Avoiding ‘Cyber Nanny State’: Challenges of Social Media Regulation in Sri Lanka

Keynote speech delivered by science writer and digital media analyst Nalaka Gunawardene at the Sri Lanka National IT Conference held in Colombo from 2 to 4 October 2018.

Nalaka Gunawardene speaking at National IT Conference 2018 in Colombo, Sri Lanka. Photo by ReadMe.lk

Here is a summary of what I covered (PPT embedded below):

With around a third of Sri Lanka’s 21 million people using at least one type of social media, the phenomenon is no longer limited to cities or English speakers. But as social media users increase and diversify, so do various excesses and abuses on these platforms: hate speech, fake news, identity theft, cyber bullying/harassment, and privacy violations among them.

Public discourse in Sri Lanka has been focused heavily on social media abuses by a relatively small number of users. In a balanced stock taking of the overall phenomenon, the multitude of substantial benefits should also be counted.  Social media has allowed ordinary Lankans to share information, collaborate around common goals, pursue entrepreneurship and mobilise communities in times of elections or disasters. In a country where the mainstream media has been captured by political and business interests, social media remains the ‘last frontier’ for citizens to discuss issues of public interest. The economic, educational, cultural benefits of social media for the Lankan society have not been scientifically quantified as yet but they are significant – and keep growing by the year.

Whether or not Sri Lanka needs to regulate social media, and if so in what manner, requires the widest possible public debate involving all stakeholders. The executive branch of government and the defence establishment should NOT be deciding unilaterally on this – as was done in March 2018, when Facebook and Instagram were blocked for 8 days and WhatsApp and Viber were restricted (to text only) owing to concerns that a few individuals had used these services to instigate violence against Muslims in the Eastern and Central Provinces.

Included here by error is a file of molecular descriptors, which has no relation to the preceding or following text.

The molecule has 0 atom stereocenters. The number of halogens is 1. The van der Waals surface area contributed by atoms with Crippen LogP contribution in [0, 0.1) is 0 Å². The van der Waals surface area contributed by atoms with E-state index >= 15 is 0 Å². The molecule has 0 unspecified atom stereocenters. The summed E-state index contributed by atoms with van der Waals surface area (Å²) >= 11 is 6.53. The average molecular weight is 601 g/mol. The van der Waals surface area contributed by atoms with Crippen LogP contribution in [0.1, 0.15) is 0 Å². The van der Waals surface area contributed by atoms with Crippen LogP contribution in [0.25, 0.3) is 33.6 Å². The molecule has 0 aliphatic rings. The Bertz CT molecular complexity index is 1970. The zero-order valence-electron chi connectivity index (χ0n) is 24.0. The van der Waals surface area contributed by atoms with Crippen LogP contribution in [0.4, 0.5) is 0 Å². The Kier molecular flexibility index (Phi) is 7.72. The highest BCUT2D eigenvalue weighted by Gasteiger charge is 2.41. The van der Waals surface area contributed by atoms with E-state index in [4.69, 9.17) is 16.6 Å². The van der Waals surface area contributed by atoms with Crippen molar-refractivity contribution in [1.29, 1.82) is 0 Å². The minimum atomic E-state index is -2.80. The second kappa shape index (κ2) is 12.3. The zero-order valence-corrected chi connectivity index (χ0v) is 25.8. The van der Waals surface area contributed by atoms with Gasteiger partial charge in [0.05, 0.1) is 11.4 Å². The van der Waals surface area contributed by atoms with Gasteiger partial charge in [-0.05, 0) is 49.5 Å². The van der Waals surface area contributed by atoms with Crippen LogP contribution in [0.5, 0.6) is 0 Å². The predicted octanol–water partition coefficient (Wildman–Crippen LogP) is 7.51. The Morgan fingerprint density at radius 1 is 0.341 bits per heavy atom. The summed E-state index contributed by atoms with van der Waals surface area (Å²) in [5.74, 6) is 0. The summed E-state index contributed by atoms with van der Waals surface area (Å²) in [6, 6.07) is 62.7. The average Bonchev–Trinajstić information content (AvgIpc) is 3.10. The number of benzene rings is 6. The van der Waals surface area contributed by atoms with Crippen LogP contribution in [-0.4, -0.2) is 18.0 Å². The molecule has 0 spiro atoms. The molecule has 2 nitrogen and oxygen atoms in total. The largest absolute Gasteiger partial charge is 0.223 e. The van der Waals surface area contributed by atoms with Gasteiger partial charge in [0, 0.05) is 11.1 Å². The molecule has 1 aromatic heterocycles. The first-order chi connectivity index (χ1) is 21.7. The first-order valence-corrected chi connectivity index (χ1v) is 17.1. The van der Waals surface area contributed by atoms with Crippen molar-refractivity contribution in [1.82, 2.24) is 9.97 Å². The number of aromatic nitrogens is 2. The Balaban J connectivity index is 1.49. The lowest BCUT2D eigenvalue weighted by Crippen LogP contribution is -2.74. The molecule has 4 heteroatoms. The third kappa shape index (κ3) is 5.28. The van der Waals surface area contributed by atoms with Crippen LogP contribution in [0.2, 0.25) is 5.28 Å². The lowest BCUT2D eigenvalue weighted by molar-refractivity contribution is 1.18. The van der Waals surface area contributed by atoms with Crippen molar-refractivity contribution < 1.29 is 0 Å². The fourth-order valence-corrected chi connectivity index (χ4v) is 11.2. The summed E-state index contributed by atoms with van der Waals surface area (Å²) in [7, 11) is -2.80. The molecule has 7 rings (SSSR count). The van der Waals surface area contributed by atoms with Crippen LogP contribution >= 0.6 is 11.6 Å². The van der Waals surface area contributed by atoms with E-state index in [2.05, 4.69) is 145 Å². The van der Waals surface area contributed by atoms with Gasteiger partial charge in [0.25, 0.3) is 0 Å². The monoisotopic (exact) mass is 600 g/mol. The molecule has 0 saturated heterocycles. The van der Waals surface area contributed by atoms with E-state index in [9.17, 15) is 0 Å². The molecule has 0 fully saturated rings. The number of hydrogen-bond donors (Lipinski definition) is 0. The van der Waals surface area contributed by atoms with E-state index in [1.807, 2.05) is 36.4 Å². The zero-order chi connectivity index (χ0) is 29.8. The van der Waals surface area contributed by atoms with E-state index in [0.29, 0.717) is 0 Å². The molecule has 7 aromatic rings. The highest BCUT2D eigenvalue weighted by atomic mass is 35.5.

In this talk, I caution that social media regulation in the name of curbing excesses could easily be extended to crack down on political criticism and minority views that do not conform to majority orthodoxy.  An increasingly insular and unpopular government – now in its last 18 months of its 5-year term – probably fears citizen expressions on social media.

Yet the current Lankan government’s democratic claims and credentials will be tested in how they respond to social media challenges: will that be done in ways that are entirely consistent with the country’s obligations under international human rights laws that have safeguards for the right to Freedom of Expression (FOE)? This is the crucial question.

Already, calls for social media regulation (in unspecified ways) are being made by certain religious groups as well as the military. At a recent closed-door symposium convened by the Lankan defence ministry’s think tank, the military was reported to have said “Misinformation directed at the military is a national security concern” and urged: “Regulation is needed on misinformation in the public domain.”

How will the usually opaque and unpredictable public policy making process in Sri Lanka respond to such partisan and strident advocacy? Might the democratic, societal and economic benefits of social media be sacrificed for political expediency and claims of national security?

To keep overbearing state regulation at bay, social media users and global platforms can step up arrangements for self-regulation, i.e. where the community of users and the platform administrators work together to monitor, determine and remove content that violates pre-agreed norms or standards. However, the presentation acknowledges that this approach is fraught with practical difficulties given the hundreds of languages involved and the tens of millions of new content items being published every day.

What is to be done to balance the competing interests within a democratic framework?